The stator magnet 45 structure, as shown in FIG. 3(b), is dimensioned to have a substantially flat planar geometry. The flat planar surfaces of the magnets are oriented to substantially align and face each other and to form a small gap 63 therebetween. The pair of rotor windings 40 are positioned in this gap 63 formed by the stator magnets 45. The electric current flowing through each of the rotor windings 40 interacts with the magnetic field generated by the stator magnets 45 and generates a torque vector force, which in turn, is translated to the E-block 50 for pivoting the actuator assembly 10. Additionally, the flux conductive member 75 includes a segment of flux conductive material, which is an integral portion of the member, that is positioned in the gap 63 defined between the stator magnets 45. This portion of the flux conductive member 75 positioned in the gap 63 is surrounded by the pair of rotor windings 40 for providing the closed magnetic flux return path previously described. The flux conductive member 75 may be comprised of any one of a plurality of rigid magnetically conductive materials or alloys, however, one preferable material for the flux conductive member 75 is steel.

During operation, the improved magnetic read/write head actuator assembly 10 as set forth above positions a read/write head 25 relative to a surface of a rotating storage disk 30 with minimal average access time. The actuator assembly 10 reduces access time by increasing the actuator motor's 35 torque vector force when the disk drive storage system 5 is accessing data tracks 55 defined on the storage disk 30.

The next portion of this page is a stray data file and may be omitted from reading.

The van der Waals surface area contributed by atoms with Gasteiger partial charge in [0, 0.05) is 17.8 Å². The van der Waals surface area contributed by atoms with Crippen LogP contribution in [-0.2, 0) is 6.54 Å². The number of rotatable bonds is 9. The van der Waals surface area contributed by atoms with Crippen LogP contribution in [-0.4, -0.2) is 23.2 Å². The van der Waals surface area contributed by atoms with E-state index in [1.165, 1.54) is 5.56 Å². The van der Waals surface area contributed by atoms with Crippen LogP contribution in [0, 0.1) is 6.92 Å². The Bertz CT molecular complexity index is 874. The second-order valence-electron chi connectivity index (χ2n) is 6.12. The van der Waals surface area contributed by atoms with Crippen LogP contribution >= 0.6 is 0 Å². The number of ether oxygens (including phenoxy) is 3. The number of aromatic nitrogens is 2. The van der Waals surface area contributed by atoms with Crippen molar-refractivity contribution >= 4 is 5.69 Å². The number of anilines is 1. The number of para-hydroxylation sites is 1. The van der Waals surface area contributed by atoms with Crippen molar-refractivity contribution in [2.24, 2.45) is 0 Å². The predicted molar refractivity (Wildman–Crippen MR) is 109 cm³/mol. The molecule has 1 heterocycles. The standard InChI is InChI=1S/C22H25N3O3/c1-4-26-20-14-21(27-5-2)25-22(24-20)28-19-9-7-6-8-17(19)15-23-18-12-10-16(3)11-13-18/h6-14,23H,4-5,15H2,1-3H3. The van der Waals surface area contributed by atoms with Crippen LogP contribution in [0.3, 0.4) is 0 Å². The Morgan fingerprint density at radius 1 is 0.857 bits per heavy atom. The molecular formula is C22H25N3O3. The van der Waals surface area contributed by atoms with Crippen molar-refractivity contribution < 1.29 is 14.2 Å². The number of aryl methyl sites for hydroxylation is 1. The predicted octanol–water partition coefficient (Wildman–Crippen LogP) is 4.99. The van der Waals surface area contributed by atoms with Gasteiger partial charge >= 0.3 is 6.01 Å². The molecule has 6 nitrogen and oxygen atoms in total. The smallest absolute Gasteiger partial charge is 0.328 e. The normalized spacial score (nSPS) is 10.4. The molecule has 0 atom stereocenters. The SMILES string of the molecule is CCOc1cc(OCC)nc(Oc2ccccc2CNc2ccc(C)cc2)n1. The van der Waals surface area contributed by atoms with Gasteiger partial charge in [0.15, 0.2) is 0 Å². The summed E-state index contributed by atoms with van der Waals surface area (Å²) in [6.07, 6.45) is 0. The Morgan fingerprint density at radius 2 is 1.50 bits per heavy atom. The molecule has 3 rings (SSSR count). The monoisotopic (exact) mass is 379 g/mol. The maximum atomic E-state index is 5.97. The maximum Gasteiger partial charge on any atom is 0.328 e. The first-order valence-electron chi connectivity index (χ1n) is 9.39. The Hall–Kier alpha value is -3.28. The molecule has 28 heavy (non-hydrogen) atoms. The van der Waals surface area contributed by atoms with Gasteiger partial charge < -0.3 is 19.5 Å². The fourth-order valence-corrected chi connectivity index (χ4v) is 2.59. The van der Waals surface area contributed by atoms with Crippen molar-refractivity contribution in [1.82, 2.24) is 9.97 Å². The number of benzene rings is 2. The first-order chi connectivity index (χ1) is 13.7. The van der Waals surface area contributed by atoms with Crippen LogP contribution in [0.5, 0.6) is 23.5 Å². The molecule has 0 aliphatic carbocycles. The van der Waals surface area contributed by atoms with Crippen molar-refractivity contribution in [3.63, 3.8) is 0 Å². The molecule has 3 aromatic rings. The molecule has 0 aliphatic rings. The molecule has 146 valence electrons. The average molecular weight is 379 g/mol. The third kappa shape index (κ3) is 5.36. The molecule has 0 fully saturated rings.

Referring to FIGS. 5(a) and 5(b), the actuator motor's 35 torque vector force is increased by increasing the effective longitudinal length of each motor winding 40 defined along the longitudinal axes 49(a) and 49(b), which as previously described, extends through each rotor winding 40 and the central pivot axis 20. A further principle of the present invention is realized in that any portion of the windings 40 that are not defined along either of the longitudinal axes 49(a) or 49(b) are minimized in length and area to provide a reduction in winding 40 resistance as well as a reduction in detrimental inertia. This reduction of inertia provides increased acceleration/deceleration for the actuator assembly 10. The reduction in winding resistance, as previously described, reduces power losses associated with the pair of windings 40.

The increased longitudinal length of the rotor windings 40 that are positioned along the longitudinal axis 49(a) and 49(b) react with the magnetic field to generate the majority of the torque vector force transposed to the actuator arm 15. Since this winding-portion has a longer longitudinal length as well as a greater surface area for reacting with the magnetic field generated by the stator magnets 45, this winding-portion will generate a greater torque vector force. Therefore, the geometry of each of the rotor windings 40 along with the relative positioning of the windings 40 provides maximum winding-length parallel with the longitudinal axis 49(a) and 49(b), thereby minimizing inertia exerted on the central pivot axis 20 and maximizing the pivotal speed of the actuator assembly 10.